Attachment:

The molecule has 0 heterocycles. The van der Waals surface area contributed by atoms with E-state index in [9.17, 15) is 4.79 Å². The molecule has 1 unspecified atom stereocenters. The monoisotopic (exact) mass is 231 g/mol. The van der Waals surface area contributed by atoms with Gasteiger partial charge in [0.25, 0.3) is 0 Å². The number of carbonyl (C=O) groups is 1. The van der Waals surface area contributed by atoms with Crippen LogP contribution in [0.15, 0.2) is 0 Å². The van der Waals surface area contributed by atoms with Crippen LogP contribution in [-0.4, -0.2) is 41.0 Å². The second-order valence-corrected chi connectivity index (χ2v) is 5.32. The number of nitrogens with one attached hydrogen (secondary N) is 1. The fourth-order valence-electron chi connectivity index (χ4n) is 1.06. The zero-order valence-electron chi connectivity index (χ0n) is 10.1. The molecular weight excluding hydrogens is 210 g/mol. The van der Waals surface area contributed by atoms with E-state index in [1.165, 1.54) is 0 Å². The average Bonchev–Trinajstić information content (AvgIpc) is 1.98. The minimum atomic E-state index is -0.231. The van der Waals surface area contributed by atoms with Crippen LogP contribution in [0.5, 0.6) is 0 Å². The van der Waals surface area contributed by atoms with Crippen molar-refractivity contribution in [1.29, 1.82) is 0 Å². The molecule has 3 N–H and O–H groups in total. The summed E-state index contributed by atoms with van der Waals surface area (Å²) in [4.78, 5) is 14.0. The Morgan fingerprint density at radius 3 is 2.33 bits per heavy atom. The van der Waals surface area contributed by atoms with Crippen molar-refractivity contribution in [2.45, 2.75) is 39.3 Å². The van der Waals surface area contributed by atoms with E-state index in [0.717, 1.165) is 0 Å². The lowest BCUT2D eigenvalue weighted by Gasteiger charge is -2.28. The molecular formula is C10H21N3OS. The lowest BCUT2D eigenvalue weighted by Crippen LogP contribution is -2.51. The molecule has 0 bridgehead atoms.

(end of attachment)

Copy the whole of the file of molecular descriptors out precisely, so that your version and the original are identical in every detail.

The molecule has 0 heterocycles. The van der Waals surface area contributed by atoms with E-state index in [9.17, 15) is 4.79 Å². The molecule has 1 unspecified atom stereocenters. The monoisotopic (exact) mass is 231 g/mol. The van der Waals surface area contributed by atoms with Gasteiger partial charge in [0.25, 0.3) is 0 Å². The number of carbonyl (C=O) groups is 1. The van der Waals surface area contributed by atoms with Crippen LogP contribution in [0.15, 0.2) is 0 Å². The van der Waals surface area contributed by atoms with Crippen LogP contribution in [-0.4, -0.2) is 41.0 Å². The second-order valence-corrected chi connectivity index (χ2v) is 5.32. The number of nitrogens with one attached hydrogen (secondary N) is 1. The fourth-order valence-electron chi connectivity index (χ4n) is 1.06. The zero-order valence-electron chi connectivity index (χ0n) is 10.1. The molecular weight excluding hydrogens is 210 g/mol. The van der Waals surface area contributed by atoms with E-state index in [1.165, 1.54) is 0 Å². The average Bonchev–Trinajstić information content (AvgIpc) is 1.98. The minimum atomic E-state index is -0.231. The van der Waals surface area contributed by atoms with Crippen LogP contribution in [0.5, 0.6) is 0 Å². The van der Waals surface area contributed by atoms with Crippen molar-refractivity contribution in [1.29, 1.82) is 0 Å². The molecule has 3 N–H and O–H groups in total. The summed E-state index contributed by atoms with van der Waals surface area (Å²) in [4.78, 5) is 14.0. The Morgan fingerprint density at radius 3 is 2.33 bits per heavy atom. The van der Waals surface area contributed by atoms with Crippen molar-refractivity contribution in [2.45, 2.75) is 39.3 Å². The van der Waals surface area contributed by atoms with E-state index in [0.717, 1.165) is 0 Å². The lowest BCUT2D eigenvalue weighted by Gasteiger charge is -2.28. The molecular formula is C10H21N3OS. The lowest BCUT2D eigenvalue weighted by Crippen LogP contribution is -2.51. The molecule has 0 bridgehead atoms.